(Artwork care of Karen Ramsay (www.karenramsay.com), profile photo care of brianlackeyphotography.com)

Monday, May 9, 2011

CD review - The Shivers, More (2011)

The Shivers offer up a fusion of indie folk and retro R&B, distilled though a singer/songwriter performance feel. Til now, the Shivers has been a band name that Keith Zarriello records under, but now he's partnered with keyboard player Jo Schornikow as a full fledged member. I haven't really heard much of Zarriello's earlier work, but More (releasing this week) is a strong collaboration of these two artists. Other musicians add their backing, but Zarriello's voice and Schornikow's wonderful organ work define the sound.

Keith Zarriello's voice is intriguing -- strongly accented and husky, it resonates perfectly with his lyrics like Leonard Cohen or Bruce Springsteen. And Zarriello's lyrics casually toss out some striking images: "She gave to you a candy, and at the time it was so sweet, but alone in your apartment, now you feel your rotting teeth." Schornikow's piano accompaniment gilds the lines with a kind of wry shake of the head.

More is full of strong songs, but the flow between them occasionally misses the mark. Kisses, my favorite track, is a righteous early '60s evocation of soulful blues. The rich organ sets the era and the bluesy rasp of Zarriello's voice sells it. Opening with the line, "Give me your kisses, baby. I am just a rock and roll kid", the sparse arrangement will set your head to swaying and foot to tapping. "Give me your kisses, baby. I am an altar to your grave." This is perfect simplicity and Schornikow's treacly organ permeates the song like thick incense.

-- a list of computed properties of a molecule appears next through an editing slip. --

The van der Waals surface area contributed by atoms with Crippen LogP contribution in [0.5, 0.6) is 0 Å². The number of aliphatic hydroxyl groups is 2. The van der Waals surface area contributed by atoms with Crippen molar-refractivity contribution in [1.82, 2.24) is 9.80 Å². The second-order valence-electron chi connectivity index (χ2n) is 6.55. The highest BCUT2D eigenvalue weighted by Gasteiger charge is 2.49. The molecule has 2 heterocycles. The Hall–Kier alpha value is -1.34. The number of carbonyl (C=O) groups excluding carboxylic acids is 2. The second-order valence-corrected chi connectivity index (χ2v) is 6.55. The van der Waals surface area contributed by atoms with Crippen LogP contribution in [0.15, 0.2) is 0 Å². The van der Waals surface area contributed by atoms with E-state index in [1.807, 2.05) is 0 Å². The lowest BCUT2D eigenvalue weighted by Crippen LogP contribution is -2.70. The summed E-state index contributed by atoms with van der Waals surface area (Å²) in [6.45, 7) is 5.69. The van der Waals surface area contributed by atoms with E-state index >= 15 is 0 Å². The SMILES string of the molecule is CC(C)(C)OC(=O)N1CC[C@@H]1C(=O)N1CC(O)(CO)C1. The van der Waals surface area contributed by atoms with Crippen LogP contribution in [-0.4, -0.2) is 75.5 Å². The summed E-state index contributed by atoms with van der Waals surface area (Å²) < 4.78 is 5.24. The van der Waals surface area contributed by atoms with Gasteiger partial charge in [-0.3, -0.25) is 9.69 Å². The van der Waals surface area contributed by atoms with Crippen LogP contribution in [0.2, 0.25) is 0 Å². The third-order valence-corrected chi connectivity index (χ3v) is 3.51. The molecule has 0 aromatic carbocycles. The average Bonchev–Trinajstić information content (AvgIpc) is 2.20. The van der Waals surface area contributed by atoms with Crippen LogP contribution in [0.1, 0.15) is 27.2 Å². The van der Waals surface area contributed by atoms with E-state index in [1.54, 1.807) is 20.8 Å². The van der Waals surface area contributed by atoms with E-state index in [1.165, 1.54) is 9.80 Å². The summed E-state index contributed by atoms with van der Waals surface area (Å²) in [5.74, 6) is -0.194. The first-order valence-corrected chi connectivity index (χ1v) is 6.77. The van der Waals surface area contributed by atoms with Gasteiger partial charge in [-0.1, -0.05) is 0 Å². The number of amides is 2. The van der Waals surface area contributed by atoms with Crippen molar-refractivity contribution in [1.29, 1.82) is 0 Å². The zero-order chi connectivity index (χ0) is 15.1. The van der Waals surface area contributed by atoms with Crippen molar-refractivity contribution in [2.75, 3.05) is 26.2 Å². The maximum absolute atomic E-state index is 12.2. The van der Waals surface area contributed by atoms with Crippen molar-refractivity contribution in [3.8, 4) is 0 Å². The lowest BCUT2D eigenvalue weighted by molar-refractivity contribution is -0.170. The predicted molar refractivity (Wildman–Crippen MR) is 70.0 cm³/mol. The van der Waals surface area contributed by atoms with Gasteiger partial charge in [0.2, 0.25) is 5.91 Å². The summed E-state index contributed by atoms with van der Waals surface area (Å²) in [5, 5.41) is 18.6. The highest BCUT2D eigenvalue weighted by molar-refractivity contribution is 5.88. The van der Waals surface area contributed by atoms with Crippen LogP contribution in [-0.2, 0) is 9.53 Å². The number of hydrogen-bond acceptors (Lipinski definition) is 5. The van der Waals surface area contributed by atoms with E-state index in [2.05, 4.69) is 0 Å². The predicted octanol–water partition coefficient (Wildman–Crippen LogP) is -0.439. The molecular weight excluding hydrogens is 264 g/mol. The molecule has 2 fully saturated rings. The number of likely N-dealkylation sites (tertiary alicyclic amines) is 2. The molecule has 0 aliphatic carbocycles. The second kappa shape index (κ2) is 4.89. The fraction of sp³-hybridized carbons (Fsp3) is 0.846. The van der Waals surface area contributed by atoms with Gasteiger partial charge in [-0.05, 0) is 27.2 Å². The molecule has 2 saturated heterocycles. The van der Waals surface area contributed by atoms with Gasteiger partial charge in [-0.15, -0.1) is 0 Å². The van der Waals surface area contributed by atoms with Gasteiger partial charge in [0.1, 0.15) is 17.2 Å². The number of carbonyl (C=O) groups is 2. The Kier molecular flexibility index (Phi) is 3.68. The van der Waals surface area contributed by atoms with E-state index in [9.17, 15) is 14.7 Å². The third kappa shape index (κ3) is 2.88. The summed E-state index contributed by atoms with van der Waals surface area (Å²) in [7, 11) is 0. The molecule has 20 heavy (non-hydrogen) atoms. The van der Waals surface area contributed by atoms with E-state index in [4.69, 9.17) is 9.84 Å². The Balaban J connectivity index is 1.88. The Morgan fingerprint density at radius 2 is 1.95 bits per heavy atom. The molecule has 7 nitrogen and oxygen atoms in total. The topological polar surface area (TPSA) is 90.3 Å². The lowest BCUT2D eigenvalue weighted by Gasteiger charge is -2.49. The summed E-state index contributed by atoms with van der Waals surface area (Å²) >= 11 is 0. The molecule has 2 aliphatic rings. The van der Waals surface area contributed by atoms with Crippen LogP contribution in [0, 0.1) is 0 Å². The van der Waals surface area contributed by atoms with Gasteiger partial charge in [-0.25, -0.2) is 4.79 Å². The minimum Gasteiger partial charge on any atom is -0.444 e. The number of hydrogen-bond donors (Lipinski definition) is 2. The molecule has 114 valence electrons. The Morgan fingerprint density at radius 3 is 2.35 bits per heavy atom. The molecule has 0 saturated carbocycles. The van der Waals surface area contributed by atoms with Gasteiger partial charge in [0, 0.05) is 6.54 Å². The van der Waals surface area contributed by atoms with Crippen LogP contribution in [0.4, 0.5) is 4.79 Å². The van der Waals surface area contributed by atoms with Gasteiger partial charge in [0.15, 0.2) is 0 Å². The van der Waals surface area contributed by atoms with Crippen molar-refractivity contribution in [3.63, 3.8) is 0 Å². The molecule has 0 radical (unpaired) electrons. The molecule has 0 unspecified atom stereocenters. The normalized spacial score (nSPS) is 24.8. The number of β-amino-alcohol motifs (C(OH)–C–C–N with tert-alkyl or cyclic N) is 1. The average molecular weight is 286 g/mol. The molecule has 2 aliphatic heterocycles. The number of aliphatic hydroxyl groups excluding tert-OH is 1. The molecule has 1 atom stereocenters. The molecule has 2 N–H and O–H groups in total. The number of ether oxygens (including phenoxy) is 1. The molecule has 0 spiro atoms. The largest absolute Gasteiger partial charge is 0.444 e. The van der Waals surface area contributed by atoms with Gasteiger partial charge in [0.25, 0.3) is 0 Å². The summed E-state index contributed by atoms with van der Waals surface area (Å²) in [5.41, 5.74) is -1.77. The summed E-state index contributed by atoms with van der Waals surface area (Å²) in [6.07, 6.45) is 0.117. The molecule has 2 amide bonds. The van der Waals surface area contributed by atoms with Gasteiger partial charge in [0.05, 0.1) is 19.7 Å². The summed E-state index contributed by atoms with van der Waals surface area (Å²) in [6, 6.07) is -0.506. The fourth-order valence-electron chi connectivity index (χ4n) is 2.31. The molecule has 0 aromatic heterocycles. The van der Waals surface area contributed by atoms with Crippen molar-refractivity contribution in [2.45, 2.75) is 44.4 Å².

When this lagging blues beat fades into the driving pop sound of Used To Be, it's like a shock of cold water. With Neil Diamond colored vocals against a synth pop arrangement, it's not a bad song, but the contrast is too distracting. Similarly, the slow Leonard Cohen burn of Weapons For Quiet Wars (think Hallelujah) slides into the pop bounce of I Want You Back, weakening both songs.

Ignoring these flow problems, the songs are catchy and More stands up well to repeated listening. And it's easy enough to reorder the songs to solve the problem.

The album wraps up on another gem. The title track, More, stretches from a Jeff Buckley style emotional vocal to add some powerful punches. The song builds peak dynamics to balance the sparse and moody verses. Sit in a darkened room, splash a little bourbon over some crushed ice and get the shivers.

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